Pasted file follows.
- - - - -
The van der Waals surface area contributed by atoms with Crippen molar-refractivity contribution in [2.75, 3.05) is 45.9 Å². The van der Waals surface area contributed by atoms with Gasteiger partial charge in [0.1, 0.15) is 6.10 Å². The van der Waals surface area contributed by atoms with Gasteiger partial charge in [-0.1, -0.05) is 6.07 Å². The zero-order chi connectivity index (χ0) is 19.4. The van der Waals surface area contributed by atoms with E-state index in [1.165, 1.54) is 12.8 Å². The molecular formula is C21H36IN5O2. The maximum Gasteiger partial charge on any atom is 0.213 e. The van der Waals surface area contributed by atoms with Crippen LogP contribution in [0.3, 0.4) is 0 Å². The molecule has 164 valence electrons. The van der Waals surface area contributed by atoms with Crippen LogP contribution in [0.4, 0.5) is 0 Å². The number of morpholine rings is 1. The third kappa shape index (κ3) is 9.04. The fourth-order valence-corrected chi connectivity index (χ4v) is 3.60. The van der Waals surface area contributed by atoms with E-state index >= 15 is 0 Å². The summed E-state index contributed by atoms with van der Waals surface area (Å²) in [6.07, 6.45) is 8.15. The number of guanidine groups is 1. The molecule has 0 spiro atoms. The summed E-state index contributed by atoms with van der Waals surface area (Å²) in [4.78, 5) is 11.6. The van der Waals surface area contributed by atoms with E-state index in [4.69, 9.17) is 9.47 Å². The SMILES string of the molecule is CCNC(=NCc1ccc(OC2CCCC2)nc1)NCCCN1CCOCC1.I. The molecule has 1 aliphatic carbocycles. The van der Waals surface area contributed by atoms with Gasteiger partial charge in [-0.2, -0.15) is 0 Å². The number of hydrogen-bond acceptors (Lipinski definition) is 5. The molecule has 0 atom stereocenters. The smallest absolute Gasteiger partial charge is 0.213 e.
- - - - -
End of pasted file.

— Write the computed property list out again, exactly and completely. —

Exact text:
The van der Waals surface area contributed by atoms with Crippen molar-refractivity contribution in [2.75, 3.05) is 45.9 Å². The van der Waals surface area contributed by atoms with Gasteiger partial charge in [0.1, 0.15) is 6.10 Å². The van der Waals surface area contributed by atoms with Gasteiger partial charge in [-0.1, -0.05) is 6.07 Å². The zero-order chi connectivity index (χ0) is 19.4. The van der Waals surface area contributed by atoms with E-state index in [1.165, 1.54) is 12.8 Å². The molecular formula is C21H36IN5O2. The maximum Gasteiger partial charge on any atom is 0.213 e. The van der Waals surface area contributed by atoms with Crippen LogP contribution in [0.3, 0.4) is 0 Å². The molecule has 164 valence electrons. The van der Waals surface area contributed by atoms with Crippen LogP contribution in [0.4, 0.5) is 0 Å². The number of morpholine rings is 1. The third kappa shape index (κ3) is 9.04. The fourth-order valence-corrected chi connectivity index (χ4v) is 3.60. The van der Waals surface area contributed by atoms with E-state index >= 15 is 0 Å². The summed E-state index contributed by atoms with van der Waals surface area (Å²) in [6.07, 6.45) is 8.15. The number of guanidine groups is 1. The molecule has 0 spiro atoms. The summed E-state index contributed by atoms with van der Waals surface area (Å²) in [4.78, 5) is 11.6. The van der Waals surface area contributed by atoms with E-state index in [4.69, 9.17) is 9.47 Å². The SMILES string of the molecule is CCNC(=NCc1ccc(OC2CCCC2)nc1)NCCCN1CCOCC1.I. The molecule has 1 aliphatic carbocycles. The van der Waals surface area contributed by atoms with Gasteiger partial charge in [-0.2, -0.15) is 0 Å². The number of hydrogen-bond acceptors (Lipinski definition) is 5. The molecule has 0 atom stereocenters. The smallest absolute Gasteiger partial charge is 0.213 e.